8. Calvario

    Calvario Well-Known Member

    Scrimshaw I have a question about your last post.

    1 Ten je muž, co jsme viděli.

    This is a man, what we saw.

    This is a man which we saw.

    Co= pronoun what/which.

    2 Ten je muž, koho jsme viděli.

    This is a man whom we saw.

    3 Ten je muž, kterého jsme viděli.

    This is a man that/which we saw.

    4 Co je tenhle muž, kterého jsme viděli.

    This is the (very) man that we saw.

    What do you think about these sentences?

    I' d love feedback on why these sentences are right or wrong. Curious to know if these are right on or way off.

  9. scrimshaw

    scrimshaw Well-Known Member

    Calvrio...please do not always trust what I say. I am just learning too.

    Laat post=for example.
    I wrote
    Ten je muž, co jsme viděli. Gramatřically incorrect, slangish.
    který=which is proper

    you second example
    koho..not sure if that can be used that way
    I have seen it as a question word
    Koho vidíš?=who do you see?
    and as a compouund
    Vidím někoho.=somebody
    but not in the sense of which, joining clauses
    Ten je muž, který jsme viděli.

    third example
    kterého is genitive
    hard to use in such a sense

    co can not be used to mean ´´that´´. Especially as the subject.
    you wrote
    What is this man,(wrong choice of which) we saw yesterday.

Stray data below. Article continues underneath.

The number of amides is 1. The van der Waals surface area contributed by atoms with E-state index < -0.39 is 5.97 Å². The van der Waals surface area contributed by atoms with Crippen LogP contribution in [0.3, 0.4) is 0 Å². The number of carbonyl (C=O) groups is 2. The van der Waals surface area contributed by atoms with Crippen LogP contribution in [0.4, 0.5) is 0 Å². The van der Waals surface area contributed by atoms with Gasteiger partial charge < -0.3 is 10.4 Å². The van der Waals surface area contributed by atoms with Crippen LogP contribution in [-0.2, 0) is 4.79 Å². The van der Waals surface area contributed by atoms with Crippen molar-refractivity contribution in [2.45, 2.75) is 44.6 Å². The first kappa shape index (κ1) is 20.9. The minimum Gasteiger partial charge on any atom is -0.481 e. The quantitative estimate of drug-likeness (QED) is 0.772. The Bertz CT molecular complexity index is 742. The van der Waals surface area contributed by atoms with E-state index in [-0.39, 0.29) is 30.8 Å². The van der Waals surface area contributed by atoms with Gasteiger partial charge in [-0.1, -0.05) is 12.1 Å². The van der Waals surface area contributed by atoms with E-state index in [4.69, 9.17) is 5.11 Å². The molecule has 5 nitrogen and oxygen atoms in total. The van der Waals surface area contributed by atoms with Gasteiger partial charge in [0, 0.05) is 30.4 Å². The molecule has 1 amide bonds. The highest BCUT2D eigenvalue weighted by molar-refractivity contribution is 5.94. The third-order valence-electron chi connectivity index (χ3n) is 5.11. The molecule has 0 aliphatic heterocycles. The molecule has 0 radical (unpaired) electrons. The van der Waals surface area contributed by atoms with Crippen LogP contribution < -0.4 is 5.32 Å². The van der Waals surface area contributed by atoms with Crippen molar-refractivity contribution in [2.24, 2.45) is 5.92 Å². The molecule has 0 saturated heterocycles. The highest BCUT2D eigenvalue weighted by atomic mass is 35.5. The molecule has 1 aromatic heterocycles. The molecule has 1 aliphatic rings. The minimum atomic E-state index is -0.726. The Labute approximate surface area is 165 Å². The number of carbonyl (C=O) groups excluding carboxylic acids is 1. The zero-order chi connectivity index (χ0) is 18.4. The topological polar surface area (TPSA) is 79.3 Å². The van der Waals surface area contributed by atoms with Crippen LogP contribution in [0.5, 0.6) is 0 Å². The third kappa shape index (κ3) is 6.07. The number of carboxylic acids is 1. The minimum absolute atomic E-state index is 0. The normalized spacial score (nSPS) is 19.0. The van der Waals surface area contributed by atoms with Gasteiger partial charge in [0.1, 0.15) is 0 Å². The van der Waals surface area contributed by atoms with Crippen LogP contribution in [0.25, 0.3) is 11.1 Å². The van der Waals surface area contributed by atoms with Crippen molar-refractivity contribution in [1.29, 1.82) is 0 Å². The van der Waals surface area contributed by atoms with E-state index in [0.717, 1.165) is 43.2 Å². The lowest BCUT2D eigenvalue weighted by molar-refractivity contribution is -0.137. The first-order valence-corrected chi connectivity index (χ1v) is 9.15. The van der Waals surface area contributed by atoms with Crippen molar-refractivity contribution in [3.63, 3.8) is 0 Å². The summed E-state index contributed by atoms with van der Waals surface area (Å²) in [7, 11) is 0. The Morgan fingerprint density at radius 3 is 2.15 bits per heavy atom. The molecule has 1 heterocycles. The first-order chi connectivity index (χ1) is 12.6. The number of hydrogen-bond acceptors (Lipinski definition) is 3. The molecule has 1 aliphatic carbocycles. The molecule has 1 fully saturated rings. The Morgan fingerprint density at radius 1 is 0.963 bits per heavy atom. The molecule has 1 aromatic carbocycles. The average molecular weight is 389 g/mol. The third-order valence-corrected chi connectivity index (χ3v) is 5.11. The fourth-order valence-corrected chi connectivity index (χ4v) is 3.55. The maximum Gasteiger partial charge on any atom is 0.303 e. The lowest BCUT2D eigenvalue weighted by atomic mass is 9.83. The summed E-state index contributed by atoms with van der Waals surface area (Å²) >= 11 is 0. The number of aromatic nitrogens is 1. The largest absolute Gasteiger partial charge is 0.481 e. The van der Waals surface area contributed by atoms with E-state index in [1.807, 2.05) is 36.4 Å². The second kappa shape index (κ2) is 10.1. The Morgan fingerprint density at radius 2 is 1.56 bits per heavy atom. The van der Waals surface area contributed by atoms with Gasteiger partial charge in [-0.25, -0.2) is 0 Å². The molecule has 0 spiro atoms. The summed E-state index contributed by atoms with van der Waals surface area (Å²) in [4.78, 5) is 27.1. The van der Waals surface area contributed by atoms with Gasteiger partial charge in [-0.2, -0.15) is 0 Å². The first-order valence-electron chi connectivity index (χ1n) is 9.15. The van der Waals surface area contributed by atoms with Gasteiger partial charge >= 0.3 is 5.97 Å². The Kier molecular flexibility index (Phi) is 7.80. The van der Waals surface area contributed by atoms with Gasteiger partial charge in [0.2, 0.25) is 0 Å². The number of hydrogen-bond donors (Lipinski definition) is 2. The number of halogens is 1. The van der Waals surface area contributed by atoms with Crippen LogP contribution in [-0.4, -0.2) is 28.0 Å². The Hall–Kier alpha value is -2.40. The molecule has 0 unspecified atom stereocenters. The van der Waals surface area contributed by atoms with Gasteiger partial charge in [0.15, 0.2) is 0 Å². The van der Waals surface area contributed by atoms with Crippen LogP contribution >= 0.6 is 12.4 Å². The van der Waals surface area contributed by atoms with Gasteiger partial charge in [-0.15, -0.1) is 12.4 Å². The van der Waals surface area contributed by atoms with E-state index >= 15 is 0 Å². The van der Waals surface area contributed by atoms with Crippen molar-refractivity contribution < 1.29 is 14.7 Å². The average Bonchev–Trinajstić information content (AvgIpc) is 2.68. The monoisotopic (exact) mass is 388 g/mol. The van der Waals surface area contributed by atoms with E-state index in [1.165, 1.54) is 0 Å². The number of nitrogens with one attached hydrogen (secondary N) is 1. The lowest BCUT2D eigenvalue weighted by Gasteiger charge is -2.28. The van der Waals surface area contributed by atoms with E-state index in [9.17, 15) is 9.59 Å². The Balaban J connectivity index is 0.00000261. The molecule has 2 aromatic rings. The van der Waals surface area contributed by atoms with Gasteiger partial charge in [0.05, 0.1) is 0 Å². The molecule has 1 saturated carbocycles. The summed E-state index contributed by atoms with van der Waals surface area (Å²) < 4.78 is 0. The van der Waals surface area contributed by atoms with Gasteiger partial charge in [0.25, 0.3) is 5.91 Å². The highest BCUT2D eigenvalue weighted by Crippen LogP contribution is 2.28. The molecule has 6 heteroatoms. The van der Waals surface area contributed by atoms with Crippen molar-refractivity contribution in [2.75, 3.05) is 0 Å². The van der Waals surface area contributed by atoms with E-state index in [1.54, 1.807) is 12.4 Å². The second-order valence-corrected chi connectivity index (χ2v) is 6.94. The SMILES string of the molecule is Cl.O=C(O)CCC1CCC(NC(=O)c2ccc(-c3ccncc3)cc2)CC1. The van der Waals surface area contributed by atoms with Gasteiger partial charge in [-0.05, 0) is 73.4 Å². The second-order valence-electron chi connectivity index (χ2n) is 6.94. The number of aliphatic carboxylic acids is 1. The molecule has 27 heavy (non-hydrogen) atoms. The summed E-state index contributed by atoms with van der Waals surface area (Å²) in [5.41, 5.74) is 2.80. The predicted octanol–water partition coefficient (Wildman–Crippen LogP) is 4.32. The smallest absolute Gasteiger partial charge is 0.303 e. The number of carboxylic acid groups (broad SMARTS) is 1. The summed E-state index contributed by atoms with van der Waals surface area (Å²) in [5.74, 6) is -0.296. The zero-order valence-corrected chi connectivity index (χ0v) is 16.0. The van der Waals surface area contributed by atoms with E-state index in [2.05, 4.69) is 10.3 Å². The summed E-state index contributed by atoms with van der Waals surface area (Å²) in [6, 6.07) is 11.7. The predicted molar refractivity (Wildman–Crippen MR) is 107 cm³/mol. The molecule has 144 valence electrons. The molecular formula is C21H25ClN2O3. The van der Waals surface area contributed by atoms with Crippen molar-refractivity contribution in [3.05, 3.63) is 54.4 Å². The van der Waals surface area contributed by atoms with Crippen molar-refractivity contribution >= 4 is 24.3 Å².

to(vague) a ten(specific)
    To je muž´.=that is a,the man.
    Ten(that particular one) je muž, který........
  10. Wicker808

    Wicker808 Well-Known Member

    Demonstrative pronouns (ta, ten, to, not followed by a substantive) can be translated as "that one," "this one," "those ones," "these ones," or "it." Personal pronouns can be translated as "he," "she," "they," or "it."

    Czech differs from English by clearly distinguishing personal from demonstrative pronouns. In English, "it" in particular can be either demonstrative or personal. So, when translating "it," it may not be clear whether to use personal pronouns or demonstrative pronouns. Personal pronouns are used when the antecedent has already been mentioned or indicated; demonstrative pronouns are used when the antecedent is being demonstrated (e.g., by pointing at it), rather than having been mentioned. Also, the demonstrative pronoun "to" is used when the antecedent is not a substantive, or otherwise not explicit, for example a clause. Finally, demonstrative pronouns are used as a dummy pronoun for introducing restrictive clauses.